Archive for June, 2022

Matariki around the world

By Rangi Matamua and Miriama Kamo

Illustrated by Isobel Joy Te Aho-White

ISBN 9781775437420

Scholastic NZ

If I had to choose just one book about Matariki, this would be my pick. It is suitable for primary school all the way through to secondary. It is both celebratory and informative.

As a school librarian, I am often asked to find information on how other countries celebrate Matariki. Information has always been very limited to just a few sentences here and there. This book answers those questions with many pages dedicated to not just Aotearoa, but so many other countries.

We can read and compare our celebrations and cultures with places like: Africa, Greece, Japan, Scandinavia, Australia and many more. The countries have different names and different stories for the star cluster. This beautiful book brings the stories together whether they are known as Matariki, Pleiades, Subaru or a number of other names. The stories are all about star clusters watching us, guiding us, and being part of the same world.

We learn about the origins with Ranginui and Papatūānuku. We learn about their children. We learn about the different stars and the lunar calendar. I love that the authors have also included consideration for climate change under the pages on Waipunarangi which means “water that pools in the sky”. A modern day message for stories that have been around as old as time.

The book is easy to read, it flows well and is informative without being too wordy, and the authors have clearly researched and thought about what they wanted to include. The glossary and index add value as well.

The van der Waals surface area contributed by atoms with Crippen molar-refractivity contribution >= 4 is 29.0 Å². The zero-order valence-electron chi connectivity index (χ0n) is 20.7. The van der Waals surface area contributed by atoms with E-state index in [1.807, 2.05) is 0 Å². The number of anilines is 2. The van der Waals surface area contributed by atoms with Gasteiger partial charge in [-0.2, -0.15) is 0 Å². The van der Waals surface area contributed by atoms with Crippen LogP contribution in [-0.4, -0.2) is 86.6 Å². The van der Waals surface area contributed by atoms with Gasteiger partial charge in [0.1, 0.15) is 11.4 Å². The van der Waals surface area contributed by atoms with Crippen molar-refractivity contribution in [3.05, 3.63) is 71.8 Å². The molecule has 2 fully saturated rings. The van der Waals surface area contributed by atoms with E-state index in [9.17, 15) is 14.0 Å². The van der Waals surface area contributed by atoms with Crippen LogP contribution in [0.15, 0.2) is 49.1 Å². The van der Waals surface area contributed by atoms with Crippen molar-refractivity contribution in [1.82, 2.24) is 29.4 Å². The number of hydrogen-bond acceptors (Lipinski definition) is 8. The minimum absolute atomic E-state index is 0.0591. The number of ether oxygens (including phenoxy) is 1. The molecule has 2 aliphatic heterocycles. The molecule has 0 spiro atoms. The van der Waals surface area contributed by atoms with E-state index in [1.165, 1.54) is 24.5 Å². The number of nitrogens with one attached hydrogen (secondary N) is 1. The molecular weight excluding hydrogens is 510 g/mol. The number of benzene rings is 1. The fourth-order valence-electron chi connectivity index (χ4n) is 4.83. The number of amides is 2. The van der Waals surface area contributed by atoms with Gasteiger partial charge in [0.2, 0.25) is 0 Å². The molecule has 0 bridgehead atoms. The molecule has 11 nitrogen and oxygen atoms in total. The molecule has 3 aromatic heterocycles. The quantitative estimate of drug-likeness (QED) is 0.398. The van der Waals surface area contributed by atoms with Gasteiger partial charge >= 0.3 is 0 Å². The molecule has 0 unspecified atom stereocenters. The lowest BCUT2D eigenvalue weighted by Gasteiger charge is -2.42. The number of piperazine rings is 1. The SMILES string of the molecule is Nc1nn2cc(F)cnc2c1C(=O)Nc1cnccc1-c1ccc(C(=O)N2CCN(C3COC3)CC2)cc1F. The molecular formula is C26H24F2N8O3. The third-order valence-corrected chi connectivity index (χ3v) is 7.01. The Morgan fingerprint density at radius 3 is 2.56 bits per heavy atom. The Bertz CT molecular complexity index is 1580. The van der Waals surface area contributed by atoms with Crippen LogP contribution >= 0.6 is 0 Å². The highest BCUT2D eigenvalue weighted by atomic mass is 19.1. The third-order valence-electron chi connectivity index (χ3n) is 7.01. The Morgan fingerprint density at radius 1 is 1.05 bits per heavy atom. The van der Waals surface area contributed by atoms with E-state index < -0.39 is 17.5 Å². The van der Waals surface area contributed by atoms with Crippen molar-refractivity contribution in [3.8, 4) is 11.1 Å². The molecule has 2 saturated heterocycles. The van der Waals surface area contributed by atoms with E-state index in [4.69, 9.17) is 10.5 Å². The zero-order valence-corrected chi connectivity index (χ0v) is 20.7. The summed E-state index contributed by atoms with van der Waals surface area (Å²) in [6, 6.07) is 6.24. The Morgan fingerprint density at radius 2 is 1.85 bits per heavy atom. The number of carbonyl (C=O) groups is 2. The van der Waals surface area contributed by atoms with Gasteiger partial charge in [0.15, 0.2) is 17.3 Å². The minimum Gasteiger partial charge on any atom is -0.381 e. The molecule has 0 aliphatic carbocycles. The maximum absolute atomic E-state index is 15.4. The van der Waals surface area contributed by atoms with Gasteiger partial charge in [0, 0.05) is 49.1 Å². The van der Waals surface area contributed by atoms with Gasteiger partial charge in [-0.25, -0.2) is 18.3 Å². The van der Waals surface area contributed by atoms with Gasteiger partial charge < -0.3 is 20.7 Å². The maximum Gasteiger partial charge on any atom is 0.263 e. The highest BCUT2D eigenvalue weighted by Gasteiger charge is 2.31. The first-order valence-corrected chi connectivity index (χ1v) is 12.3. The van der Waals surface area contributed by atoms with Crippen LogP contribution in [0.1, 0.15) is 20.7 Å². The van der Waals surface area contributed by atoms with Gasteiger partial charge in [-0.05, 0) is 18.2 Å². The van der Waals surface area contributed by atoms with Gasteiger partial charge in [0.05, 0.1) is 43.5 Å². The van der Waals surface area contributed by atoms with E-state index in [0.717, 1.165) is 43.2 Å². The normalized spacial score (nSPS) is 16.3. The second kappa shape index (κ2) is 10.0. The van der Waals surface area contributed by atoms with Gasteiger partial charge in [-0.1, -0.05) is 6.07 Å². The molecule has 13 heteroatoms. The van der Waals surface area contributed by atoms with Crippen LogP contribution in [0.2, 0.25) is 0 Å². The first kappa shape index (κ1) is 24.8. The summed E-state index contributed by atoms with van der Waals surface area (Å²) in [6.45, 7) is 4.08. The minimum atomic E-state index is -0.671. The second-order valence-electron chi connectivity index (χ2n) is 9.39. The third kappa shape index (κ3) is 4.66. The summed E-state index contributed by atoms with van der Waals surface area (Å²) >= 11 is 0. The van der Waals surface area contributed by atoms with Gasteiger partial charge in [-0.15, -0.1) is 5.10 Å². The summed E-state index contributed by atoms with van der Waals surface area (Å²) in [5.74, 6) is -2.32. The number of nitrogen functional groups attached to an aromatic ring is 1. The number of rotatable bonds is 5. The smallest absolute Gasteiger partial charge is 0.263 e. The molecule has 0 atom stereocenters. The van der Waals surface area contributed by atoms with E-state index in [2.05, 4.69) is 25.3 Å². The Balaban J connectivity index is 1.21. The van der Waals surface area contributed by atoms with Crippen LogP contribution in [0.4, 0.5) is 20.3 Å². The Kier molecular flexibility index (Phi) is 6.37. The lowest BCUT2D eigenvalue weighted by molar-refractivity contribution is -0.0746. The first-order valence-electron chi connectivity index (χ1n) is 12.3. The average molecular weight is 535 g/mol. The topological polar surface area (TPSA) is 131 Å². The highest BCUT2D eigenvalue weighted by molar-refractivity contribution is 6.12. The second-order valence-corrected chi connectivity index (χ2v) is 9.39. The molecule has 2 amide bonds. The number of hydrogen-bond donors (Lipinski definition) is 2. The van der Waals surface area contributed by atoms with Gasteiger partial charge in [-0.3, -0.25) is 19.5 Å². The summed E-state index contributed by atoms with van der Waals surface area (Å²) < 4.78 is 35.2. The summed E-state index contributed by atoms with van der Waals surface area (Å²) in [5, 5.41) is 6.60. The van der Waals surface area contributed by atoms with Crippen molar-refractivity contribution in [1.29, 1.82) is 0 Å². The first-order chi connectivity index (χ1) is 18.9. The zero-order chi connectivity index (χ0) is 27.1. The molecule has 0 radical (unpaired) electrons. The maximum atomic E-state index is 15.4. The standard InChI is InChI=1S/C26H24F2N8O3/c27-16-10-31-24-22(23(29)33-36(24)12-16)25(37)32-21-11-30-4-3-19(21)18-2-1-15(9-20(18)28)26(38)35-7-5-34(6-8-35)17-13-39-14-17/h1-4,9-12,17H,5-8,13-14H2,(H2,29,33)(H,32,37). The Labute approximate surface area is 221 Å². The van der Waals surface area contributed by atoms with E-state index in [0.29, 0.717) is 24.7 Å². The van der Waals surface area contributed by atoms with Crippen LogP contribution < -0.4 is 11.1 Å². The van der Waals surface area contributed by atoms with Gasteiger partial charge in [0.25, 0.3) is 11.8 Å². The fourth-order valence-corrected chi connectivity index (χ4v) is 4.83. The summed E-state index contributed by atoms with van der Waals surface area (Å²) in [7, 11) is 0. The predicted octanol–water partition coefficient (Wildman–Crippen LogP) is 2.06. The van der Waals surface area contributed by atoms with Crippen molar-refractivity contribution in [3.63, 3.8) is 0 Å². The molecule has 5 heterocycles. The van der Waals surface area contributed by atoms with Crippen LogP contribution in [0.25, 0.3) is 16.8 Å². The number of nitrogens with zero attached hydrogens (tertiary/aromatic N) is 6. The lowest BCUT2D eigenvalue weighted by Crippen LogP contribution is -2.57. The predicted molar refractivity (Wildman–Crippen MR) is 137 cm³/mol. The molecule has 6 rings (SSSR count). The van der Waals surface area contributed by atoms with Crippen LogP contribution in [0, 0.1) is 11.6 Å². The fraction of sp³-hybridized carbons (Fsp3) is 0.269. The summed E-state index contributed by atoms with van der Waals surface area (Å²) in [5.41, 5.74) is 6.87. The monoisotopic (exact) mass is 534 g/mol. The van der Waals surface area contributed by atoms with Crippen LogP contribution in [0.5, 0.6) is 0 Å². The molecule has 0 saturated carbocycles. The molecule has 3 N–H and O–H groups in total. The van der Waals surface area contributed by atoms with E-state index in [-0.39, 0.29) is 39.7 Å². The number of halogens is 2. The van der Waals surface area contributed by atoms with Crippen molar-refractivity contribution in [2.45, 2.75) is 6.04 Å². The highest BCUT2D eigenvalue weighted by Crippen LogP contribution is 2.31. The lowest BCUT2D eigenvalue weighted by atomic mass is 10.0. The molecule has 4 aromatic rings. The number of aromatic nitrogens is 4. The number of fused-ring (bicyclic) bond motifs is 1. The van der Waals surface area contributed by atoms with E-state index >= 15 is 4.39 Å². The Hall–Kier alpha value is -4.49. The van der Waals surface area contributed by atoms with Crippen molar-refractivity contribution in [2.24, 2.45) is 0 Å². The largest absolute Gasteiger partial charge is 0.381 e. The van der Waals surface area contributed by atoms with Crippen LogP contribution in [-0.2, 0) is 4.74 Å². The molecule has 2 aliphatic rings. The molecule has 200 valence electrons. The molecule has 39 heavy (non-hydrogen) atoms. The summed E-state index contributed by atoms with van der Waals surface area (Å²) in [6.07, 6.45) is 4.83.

The illustrator, Isobel Joy Te Aho-White has created stunning illustrations with the perfect colour choices. Lots of blues, purples, greens and culturally, respectful illustrations.

With our first Matariki public holiday just around the corner, this is a much-needed, wonderful publication to share and celebrate with schools, friends and family.


Thanks to Scholastic, I am able to share these beautiful mythical illustrations.


Skandar and the unicorn thief

By A. F. Steadman

ISBN 9781398512429

Simon & Schuster

Skandar is 13 and a bit of a loner. He has no friends, just his sister and his dad and all he wants is to be a unicorn rider. Not your stereotypical pretty-as-a-picture unicorn, but real, scary unicorns. It is all that matters to him but first he must pass his Hatchery exam, that is if he gets the chance. Each student must hatch their own unicorn, and tame them in order to become riders but not everyone will make it.

Action unfolds quickly for Skandar, and he soon finds himself on an island and pushed into danger. There are other riders his age but the biggest problem, is who to trust. Who is telling the truth, and who might betray him? Scandar has a secret, a life-threatening one that he needs to keep hidden. Bullies are found everywhere, but here the risk to Skandar’s safety and secrets could be deadly if his secret is revealed.

The unicorns are strong-willed, definitely dangerous, bloodthirsty and potentially wild killers. The new riders are people Skandar’s age and they come with their own personal issues and fears but also kindness and loyalty. Working out who will stand together is one of the book’s theme. Family, friends, honesty, bravery, it’s all here in this action-packed debut novel. I love the action of the fierce sky battles where unicorns and riders fight to win, but where survival is not guaranteed. I love the friendships and teamwork.

As well as the ferocious unicorns, there are four elements that tie riders, unicorns and elements together, or perhaps there is more, but that would be too revealing, and no one wants spoilers in their reviews. I can tell you, there is a lot to like. The characters, with all their flaws, the fantasy and storyline, good against evil, descriptive language and general pace of the story. The story is well written and I have already seen a number of students reading this at school and it has quickly become their favourite book, which is high praise indeed.

I’ve finished the first book and now hanging out for book two.